The desire to build houses that are resistant to wildfires


Colden says: “The idea is that getting out is always the best thing. “We had community bomb shelters, didn’t we? These are practical community fire protections. Those are the kinds of conversations we haven’t had. And if we want to build truly fire-resilient communities, we need to have those moving forward.

Our shelters

The basic science behind building fire prevention isn’t particularly high-tech or expensive, but it’s the opposite of what we’ve long thought about wildfires. In the year In the 1970s, when Jack Cohen pioneered the concept of a “buffer zone,” a zone clear of flammable vegetation or other fuels within a structure, the U.S. Forest Service largely ignored it. It was a paradigm-shifting innovation—easily applied restoration, at least wherever it was available—but it meant thinking about wildfire from a defensive position rather than the offensive one the Forest Service had accepted for nearly 100 years.

Today inspectors have arrived, and California building standards for wildland areas with high and very high fire hazards now require 100 feet of open space around buildings, with at least 100 feet to clear. Other home-hardening measures are relatively minor, even inexpensive: replacing shingles, sealing window seams and joints, using fine wire to cover vents where sparks may enter. And the latest fire retardant materials will not save a house that is allowed to be filled with dry incinerators. Form tends to follow function: flat roofs, steel windows, clean lines that leave no port for errant fire. Each devastating fire is bound to spur new innovation as new weaknesses are revealed.

The basic science behind building fire prevention isn’t particularly high-tech or expensive, but it’s the opposite of what we’ve long thought about wildfires.

California’s strict fire code applies only to those in clearly designated high-risk areas (one in four residential buildings, according to the California Department of Forestry and Fire Protection) and newly constructed. In the year In Paradise, where a 2018 fire killed at least 85 people and destroyed more than 18,000 buildings, only 40% of homes built after 1996 survived, compared to just 11% of those built before.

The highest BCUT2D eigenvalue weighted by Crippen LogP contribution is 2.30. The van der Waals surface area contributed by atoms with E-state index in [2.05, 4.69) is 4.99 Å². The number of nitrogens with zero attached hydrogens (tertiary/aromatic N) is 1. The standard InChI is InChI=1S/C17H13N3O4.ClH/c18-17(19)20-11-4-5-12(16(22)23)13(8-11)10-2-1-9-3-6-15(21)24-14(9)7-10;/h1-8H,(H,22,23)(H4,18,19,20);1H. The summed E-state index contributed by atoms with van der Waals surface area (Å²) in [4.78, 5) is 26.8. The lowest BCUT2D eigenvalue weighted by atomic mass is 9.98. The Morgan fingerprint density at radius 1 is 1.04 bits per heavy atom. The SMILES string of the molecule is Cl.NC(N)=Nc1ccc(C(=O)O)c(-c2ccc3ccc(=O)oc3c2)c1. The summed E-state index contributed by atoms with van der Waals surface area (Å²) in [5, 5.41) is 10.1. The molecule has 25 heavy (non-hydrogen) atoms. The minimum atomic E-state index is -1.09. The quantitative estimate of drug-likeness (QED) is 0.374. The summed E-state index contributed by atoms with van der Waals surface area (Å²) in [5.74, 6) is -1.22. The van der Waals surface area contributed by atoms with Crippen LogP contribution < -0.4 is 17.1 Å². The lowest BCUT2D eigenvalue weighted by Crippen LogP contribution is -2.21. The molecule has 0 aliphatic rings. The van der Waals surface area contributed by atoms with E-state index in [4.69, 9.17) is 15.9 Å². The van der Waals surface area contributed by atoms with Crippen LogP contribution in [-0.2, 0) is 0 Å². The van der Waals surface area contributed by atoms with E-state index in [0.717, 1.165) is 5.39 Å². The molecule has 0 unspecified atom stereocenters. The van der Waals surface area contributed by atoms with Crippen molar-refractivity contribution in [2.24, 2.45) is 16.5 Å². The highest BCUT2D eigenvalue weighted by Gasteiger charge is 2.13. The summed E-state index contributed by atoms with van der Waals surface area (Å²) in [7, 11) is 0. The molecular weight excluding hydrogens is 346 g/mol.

Thomas Cova, a geographer and professor of geography at the University of Utah, said the increase in denser and denser housing in the dead-end ditch is a concern. Space between houses, or the lack of them, is a significant predictor of whether or not they will burn. Building suburban sprawl is in many ways good housing policy for a state suffering from a severe shortage of affordable housing, but bad land-use policy for a state with frequent wildfires. Still, there is little clear incentive for local authorities to prevent new homes from being built, even those that increase the risk to society as a whole. One more flammable structure on the hill, one or two more cars on the road—but only one more property tax bill.

Revitalizing the built environment in cities and towns established a century ago is off the table — a task not required by state code and with no obvious funding source available. Even in areas where communities are destroyed by fire, existing roads are not subject to minimum fire safety regulations when it comes time to rebuild. But completely new residential tracts are held to very high standards.

“I’ve always thought of a shelter as a backup plan in case of an emergency, and it’s really smart to consider what options you might have,” says Cova. But now I think it is being discussed in connection with this [new] development”

That’s especially true given California’s acute housing affordability crisis, putting the state under increasing pressure not only to continue building new homes, but also to build on cheap, rural and fire-prone land. New guidance issued by the California state attorney general in October 2022 clearly calls for local agencies to “avoid overreliance on community evacuation plans” and consider alternative shelters.


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